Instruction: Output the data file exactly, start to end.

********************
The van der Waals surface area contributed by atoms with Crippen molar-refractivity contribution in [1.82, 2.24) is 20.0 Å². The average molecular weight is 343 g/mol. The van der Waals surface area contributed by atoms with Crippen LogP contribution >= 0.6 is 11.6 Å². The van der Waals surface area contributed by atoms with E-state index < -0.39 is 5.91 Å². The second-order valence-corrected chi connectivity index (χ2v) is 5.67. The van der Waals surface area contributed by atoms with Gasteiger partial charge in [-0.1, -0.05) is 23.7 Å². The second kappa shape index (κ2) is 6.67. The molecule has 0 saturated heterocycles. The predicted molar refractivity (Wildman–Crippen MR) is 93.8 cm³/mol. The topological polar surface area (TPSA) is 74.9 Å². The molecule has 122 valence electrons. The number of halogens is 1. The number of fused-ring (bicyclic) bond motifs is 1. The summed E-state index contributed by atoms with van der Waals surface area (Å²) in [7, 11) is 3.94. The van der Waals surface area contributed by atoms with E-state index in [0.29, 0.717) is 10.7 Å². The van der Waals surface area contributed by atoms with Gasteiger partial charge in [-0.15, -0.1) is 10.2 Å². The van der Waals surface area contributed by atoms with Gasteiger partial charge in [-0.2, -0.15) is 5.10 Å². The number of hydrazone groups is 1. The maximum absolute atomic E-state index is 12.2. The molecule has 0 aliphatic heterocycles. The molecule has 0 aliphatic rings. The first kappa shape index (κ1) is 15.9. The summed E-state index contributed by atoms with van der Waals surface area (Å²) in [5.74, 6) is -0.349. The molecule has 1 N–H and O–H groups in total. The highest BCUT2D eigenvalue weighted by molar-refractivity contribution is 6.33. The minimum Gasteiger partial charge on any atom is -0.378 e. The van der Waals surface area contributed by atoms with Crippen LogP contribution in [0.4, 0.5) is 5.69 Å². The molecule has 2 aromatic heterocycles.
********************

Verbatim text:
The van der Waals surface area contributed by atoms with Crippen molar-refractivity contribution in [1.82, 2.24) is 20.0 Å². The average molecular weight is 343 g/mol. The van der Waals surface area contributed by atoms with Crippen LogP contribution >= 0.6 is 11.6 Å². The van der Waals surface area contributed by atoms with E-state index < -0.39 is 5.91 Å². The second-order valence-corrected chi connectivity index (χ2v) is 5.67. The van der Waals surface area contributed by atoms with Gasteiger partial charge in [-0.1, -0.05) is 23.7 Å². The second kappa shape index (κ2) is 6.67. The molecule has 0 saturated heterocycles. The predicted molar refractivity (Wildman–Crippen MR) is 93.8 cm³/mol. The topological polar surface area (TPSA) is 74.9 Å². The molecule has 122 valence electrons. The number of halogens is 1. The number of fused-ring (bicyclic) bond motifs is 1. The summed E-state index contributed by atoms with van der Waals surface area (Å²) in [7, 11) is 3.94. The van der Waals surface area contributed by atoms with E-state index in [0.29, 0.717) is 10.7 Å². The van der Waals surface area contributed by atoms with Gasteiger partial charge in [-0.15, -0.1) is 10.2 Å². The van der Waals surface area contributed by atoms with Gasteiger partial charge in [-0.2, -0.15) is 5.10 Å². The number of hydrazone groups is 1. The maximum absolute atomic E-state index is 12.2. The molecule has 0 aliphatic heterocycles. The molecule has 0 aliphatic rings. The first kappa shape index (κ1) is 15.9. The summed E-state index contributed by atoms with van der Waals surface area (Å²) in [5.74, 6) is -0.349. The molecule has 1 N–H and O–H groups in total. The highest BCUT2D eigenvalue weighted by molar-refractivity contribution is 6.33. The minimum Gasteiger partial charge on any atom is -0.378 e. The van der Waals surface area contributed by atoms with Crippen LogP contribution in [0.4, 0.5) is 5.69 Å². The molecule has 2 aromatic heterocycles.